Testing Digital Inclusion in Kenya

Read about our top findings from our year-long Digital Life: Kenya project, piloting the use of Learn My Way by the Kenya National Library Service.

It’s been an intense first year of our Kenya pilot, and we’ve learnt a lot about digital inclusion in Kenya. Here are our top three findings.

  1. Learners and librarians are benefitting from Learn My Way but the content needs to be more tailored to a Kenyan audience. Although Learn My Way has been designed for people with a reading age of 8, there are people living in the most rural parts of Kenya who cannot speak English at all, and therefore have struggled. In the UK, our Online Centres use Learn My Way and face to face support to help people navigate the internet, including helping them search for jobs and interact with government services online. However, the systems that these things sit in are very different from country to country. As do people’s motivations for going online.
  2. We’ve supported over 1,000 learners with basic digital skills, but we aren’t currently reaching the most socially and digitally excluded people in Kenya. We have had a great year working with Kenya National Library Service (knls) and 62 libraries to take basic digital skills training to more people in Kenya. So far approximately 70% of the people the libraries have supported have been men, nearly 60% are under 25, and two-thirds had been on the internet before they used Learn My Way, and could already do things on the internet. And of course, these are the people who can afford to pay 20 Kenyan Shillings a day to use the internet at libraries. They are the people who know where the library is and have the confidence to go in. During the pilot, we’ve met other organisations working in digital literacy and social inclusion like independent NGOs, resource centres and empowerment centres. The question is, what else can we do to reach people who don’t currently go to libraries?
  3. Network management and advocacy are two of the key strengths of Good Things Foundation, but this is more difficult to do when working at a distance. The pilot was supported by a small team in the UK, working with two members of the knls team in Nairobi. We made two visits and had monthly calls with knls, but faced challenges in communicating with and designing suitable support for them along the way. We also struggled to do research – both in Kenya and at a distance. Even by taking time to understand Kenyan culture, we faced challenges in gathering honest feedback. This is why we worked with the Kenya-based Tunapanda Institute to:
    • Understand how people in libraries are currently using Learn My Way, including details of any support they are receiving
    • Assess how Learn My Way is benefitting people in Kenya and learn when it is not
    • Evaluate whether additional country-specific learning content for Kenya would be beneficial.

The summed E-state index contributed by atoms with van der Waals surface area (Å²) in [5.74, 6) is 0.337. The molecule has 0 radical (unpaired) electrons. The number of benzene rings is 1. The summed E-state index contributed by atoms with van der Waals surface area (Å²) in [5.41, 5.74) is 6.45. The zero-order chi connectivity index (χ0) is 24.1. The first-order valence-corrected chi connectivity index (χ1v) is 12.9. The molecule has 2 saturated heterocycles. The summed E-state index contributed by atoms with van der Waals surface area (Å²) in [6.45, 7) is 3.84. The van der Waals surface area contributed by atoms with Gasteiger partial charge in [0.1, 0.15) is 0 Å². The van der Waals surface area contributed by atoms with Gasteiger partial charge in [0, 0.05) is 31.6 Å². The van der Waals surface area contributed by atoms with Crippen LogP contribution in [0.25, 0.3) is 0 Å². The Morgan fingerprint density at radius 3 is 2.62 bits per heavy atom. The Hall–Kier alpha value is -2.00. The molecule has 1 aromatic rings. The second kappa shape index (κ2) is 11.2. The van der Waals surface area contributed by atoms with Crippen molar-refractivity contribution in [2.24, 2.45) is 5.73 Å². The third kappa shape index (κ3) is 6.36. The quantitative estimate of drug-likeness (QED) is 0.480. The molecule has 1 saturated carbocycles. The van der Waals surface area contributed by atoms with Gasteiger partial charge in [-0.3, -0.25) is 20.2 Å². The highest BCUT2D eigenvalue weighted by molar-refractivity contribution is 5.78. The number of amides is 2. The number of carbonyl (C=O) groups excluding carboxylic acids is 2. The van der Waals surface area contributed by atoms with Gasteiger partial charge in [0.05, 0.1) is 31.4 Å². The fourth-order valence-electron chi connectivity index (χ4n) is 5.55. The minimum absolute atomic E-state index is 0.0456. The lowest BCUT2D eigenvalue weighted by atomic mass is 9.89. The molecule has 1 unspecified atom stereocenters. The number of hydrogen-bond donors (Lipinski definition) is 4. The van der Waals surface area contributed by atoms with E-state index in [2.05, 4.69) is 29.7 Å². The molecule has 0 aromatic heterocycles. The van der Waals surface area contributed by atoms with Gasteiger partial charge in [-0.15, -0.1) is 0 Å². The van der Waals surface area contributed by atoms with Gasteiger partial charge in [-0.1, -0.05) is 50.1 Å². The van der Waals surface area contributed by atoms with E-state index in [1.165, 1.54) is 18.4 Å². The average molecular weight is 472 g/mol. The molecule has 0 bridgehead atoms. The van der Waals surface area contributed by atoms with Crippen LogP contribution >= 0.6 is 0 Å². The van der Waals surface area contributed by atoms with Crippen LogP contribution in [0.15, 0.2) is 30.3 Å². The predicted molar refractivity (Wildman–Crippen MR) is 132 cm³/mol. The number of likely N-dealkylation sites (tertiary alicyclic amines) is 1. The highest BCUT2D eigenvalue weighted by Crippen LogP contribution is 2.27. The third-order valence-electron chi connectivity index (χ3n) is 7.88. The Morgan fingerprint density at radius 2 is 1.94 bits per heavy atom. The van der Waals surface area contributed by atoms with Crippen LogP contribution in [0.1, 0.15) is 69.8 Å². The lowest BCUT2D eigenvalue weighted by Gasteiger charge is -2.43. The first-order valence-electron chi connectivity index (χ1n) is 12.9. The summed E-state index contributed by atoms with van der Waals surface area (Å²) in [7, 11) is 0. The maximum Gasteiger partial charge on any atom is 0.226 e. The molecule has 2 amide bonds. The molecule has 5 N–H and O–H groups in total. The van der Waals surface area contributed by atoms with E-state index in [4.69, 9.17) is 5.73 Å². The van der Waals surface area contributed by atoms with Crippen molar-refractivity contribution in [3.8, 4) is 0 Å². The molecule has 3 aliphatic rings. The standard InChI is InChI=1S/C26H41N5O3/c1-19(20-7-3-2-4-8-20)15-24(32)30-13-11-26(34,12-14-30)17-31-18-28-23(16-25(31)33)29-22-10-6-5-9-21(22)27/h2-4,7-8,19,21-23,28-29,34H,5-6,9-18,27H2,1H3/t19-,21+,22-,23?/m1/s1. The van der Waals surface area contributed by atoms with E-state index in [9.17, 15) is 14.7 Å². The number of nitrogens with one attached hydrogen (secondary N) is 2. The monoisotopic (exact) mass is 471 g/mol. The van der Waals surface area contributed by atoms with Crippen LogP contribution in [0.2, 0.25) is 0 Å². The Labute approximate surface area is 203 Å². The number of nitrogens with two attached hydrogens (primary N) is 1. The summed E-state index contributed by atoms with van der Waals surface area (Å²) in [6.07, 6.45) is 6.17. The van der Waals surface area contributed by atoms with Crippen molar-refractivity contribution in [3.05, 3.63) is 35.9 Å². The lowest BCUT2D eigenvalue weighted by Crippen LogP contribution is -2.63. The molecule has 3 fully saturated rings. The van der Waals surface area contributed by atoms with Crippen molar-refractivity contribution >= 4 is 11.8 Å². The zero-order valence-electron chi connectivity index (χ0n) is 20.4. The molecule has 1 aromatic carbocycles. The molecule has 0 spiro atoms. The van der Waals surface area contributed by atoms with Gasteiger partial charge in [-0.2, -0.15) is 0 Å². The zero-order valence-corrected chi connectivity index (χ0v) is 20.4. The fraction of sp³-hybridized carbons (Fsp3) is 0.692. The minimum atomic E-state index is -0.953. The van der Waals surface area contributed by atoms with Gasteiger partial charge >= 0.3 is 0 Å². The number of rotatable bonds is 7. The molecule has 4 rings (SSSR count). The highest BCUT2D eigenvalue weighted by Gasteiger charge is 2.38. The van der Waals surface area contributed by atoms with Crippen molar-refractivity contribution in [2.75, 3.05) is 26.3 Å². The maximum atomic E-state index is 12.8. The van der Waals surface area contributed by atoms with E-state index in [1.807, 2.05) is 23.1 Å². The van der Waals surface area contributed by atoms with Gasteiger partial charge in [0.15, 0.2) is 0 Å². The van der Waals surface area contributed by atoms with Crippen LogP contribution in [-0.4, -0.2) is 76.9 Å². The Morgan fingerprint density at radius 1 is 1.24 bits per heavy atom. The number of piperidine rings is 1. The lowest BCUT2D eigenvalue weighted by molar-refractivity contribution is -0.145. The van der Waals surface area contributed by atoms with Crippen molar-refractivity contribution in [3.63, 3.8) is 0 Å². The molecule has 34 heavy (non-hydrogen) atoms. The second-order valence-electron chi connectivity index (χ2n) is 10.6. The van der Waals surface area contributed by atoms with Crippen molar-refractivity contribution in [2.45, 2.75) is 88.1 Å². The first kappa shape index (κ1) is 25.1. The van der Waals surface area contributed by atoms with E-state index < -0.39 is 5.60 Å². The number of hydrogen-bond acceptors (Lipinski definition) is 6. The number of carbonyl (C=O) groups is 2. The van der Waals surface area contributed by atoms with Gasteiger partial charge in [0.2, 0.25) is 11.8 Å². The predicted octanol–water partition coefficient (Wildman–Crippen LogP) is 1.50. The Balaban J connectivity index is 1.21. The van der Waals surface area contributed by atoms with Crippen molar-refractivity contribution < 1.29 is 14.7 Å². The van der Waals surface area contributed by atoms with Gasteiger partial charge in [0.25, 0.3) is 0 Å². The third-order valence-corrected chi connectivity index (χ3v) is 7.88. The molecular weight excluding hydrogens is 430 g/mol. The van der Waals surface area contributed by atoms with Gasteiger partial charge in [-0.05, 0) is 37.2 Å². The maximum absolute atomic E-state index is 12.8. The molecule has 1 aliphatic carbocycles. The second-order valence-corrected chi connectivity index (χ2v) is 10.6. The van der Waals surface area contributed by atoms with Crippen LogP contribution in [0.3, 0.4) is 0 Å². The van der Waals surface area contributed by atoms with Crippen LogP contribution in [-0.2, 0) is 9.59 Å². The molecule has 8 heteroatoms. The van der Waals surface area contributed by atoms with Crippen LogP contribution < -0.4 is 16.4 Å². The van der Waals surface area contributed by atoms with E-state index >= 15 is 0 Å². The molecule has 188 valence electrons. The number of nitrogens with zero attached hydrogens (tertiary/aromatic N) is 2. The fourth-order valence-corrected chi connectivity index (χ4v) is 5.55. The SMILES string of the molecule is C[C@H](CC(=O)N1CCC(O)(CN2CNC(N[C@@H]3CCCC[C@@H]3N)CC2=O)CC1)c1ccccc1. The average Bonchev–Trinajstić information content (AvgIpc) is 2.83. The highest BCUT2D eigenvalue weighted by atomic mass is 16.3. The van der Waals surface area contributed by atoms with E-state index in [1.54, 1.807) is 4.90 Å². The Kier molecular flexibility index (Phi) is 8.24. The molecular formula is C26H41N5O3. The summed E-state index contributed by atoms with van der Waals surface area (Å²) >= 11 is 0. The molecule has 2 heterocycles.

Library customers using the internet in Kangema Library


Tunapanda’s research confirmed to us that we are not reaching our target audience – yet. More outreach activities and local marketing is needed to get people thinking about how digital inclusion can benefit their lives. There are other venues and networks we could work with, and localised content for Learn My Way is needed.

Other findings from year one of the pilot


  • Libraries in Kenya (and Learn My Way) are mainly used by young people to support their formal education. They are motivated by employment and earning money.
  • Some people use computers in libraries to earn money, using digital platforms that serve up micro pieces of work such as transcribing.
  • Government services are going online, and more and more people are coming to the libraries to engage with eGovernment services.
Informal workers in Kibera, Nairobi

Barriers to learning

  • Education is a divider in Kenya. Those who go to school get taught in English and a lack of English is a barrier to engaging with libraries and learning digital skills.
  • A lot of people are busy earning money, often so little that they have to spend it on domestic duties, and don’t have the time to learn.
  • Basic literacy is a barrier for many adults, even in Swahili.

Delivery challenges

  • Stable internet connectivity is a problem for all libraries.
  • Some librarians find it hard to advocate the benefits of digital to others and supporting digital skills adds to their workload.

The good news

We know that digital has the potential to help people earn money online, gain skills for employment, learn farming techniques and find land information – all of which are things that are potentially very useful to our Kenyan audience.

We’ve also learned that people want to know what to do next after they’ve used Learn My Way. Providing progression routes will add value for the people who are keen to learn more.

What next?

There’s a lot we still don’t know. So we are pleased to announce that our Digital Life: Kenya pilot will be continuing for another year, so we can find out even more, and test some of the recommendations coming out of year one. Ideas for next year include:

  1. Expanding our network of community partners beyond libraries to see if we can reach more people.
  2. Co-designing approaches to teaching people basic digital skills in Kenya, through Learn My Way and other learning resources.
  3. Working more closely with people or organisations on the ground in Kenya.

As Good Things Foundation move increasingly into working in developing countries, it’s crucial that we test and shape our model based on evidence and real-life experience. The Digital Life: Kenya pilot is helping us do just that, providing the evidence we need to design effective interventions that will help us become a truly global organisation.

Follow the pilot as it progresses, or get in touch with emily.redmond@goodthingsfoundation.org to find out more.